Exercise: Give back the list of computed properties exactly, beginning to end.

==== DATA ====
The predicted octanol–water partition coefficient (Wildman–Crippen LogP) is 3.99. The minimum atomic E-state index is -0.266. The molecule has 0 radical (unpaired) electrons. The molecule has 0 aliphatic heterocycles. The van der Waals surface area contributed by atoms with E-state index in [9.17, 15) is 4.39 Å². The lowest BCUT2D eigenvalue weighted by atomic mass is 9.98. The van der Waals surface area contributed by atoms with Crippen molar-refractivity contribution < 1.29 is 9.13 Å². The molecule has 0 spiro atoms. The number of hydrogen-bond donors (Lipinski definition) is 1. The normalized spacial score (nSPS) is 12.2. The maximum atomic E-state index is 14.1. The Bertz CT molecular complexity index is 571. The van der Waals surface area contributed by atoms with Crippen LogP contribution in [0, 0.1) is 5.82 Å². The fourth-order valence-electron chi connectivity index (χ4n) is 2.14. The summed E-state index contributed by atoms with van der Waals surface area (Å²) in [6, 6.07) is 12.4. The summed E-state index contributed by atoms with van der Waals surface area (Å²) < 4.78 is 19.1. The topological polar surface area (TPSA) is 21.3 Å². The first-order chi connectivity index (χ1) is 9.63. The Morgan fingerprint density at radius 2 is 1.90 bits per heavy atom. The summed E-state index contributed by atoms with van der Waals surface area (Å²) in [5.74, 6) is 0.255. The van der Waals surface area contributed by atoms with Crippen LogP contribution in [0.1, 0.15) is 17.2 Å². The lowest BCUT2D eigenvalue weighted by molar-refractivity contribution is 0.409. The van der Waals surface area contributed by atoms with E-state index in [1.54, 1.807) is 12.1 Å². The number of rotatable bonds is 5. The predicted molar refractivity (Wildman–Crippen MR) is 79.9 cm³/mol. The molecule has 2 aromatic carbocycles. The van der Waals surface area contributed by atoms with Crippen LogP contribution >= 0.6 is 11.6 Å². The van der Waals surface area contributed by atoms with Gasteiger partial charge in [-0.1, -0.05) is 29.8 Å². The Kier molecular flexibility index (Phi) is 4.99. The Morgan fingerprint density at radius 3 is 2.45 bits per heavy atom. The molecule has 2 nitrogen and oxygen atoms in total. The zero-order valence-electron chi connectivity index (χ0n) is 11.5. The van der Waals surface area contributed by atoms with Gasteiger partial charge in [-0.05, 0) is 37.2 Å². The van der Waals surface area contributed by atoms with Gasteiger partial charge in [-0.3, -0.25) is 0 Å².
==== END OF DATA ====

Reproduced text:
The predicted octanol–water partition coefficient (Wildman–Crippen LogP) is 3.99. The minimum atomic E-state index is -0.266. The molecule has 0 radical (unpaired) electrons. The molecule has 0 aliphatic heterocycles. The van der Waals surface area contributed by atoms with E-state index in [9.17, 15) is 4.39 Å². The lowest BCUT2D eigenvalue weighted by atomic mass is 9.98. The van der Waals surface area contributed by atoms with Crippen molar-refractivity contribution < 1.29 is 9.13 Å². The molecule has 0 spiro atoms. The number of hydrogen-bond donors (Lipinski definition) is 1. The normalized spacial score (nSPS) is 12.2. The maximum atomic E-state index is 14.1. The Bertz CT molecular complexity index is 571. The van der Waals surface area contributed by atoms with Crippen LogP contribution in [0, 0.1) is 5.82 Å². The fourth-order valence-electron chi connectivity index (χ4n) is 2.14. The summed E-state index contributed by atoms with van der Waals surface area (Å²) in [6, 6.07) is 12.4. The summed E-state index contributed by atoms with van der Waals surface area (Å²) < 4.78 is 19.1. The topological polar surface area (TPSA) is 21.3 Å². The first-order chi connectivity index (χ1) is 9.63. The Morgan fingerprint density at radius 2 is 1.90 bits per heavy atom. The summed E-state index contributed by atoms with van der Waals surface area (Å²) in [5.74, 6) is 0.255. The van der Waals surface area contributed by atoms with Crippen LogP contribution in [0.1, 0.15) is 17.2 Å². The lowest BCUT2D eigenvalue weighted by molar-refractivity contribution is 0.409. The van der Waals surface area contributed by atoms with E-state index in [1.54, 1.807) is 12.1 Å². The number of rotatable bonds is 5. The predicted molar refractivity (Wildman–Crippen MR) is 79.9 cm³/mol. The molecule has 2 aromatic carbocycles. The van der Waals surface area contributed by atoms with Crippen LogP contribution >= 0.6 is 11.6 Å². The van der Waals surface area contributed by atoms with Gasteiger partial charge in [-0.1, -0.05) is 29.8 Å². The Kier molecular flexibility index (Phi) is 4.99. The Morgan fingerprint density at radius 3 is 2.45 bits per heavy atom. The molecule has 2 nitrogen and oxygen atoms in total. The zero-order valence-electron chi connectivity index (χ0n) is 11.5. The van der Waals surface area contributed by atoms with Gasteiger partial charge in [-0.05, 0) is 37.2 Å². The van der Waals surface area contributed by atoms with Gasteiger partial charge in [-0.3, -0.25) is 0 Å².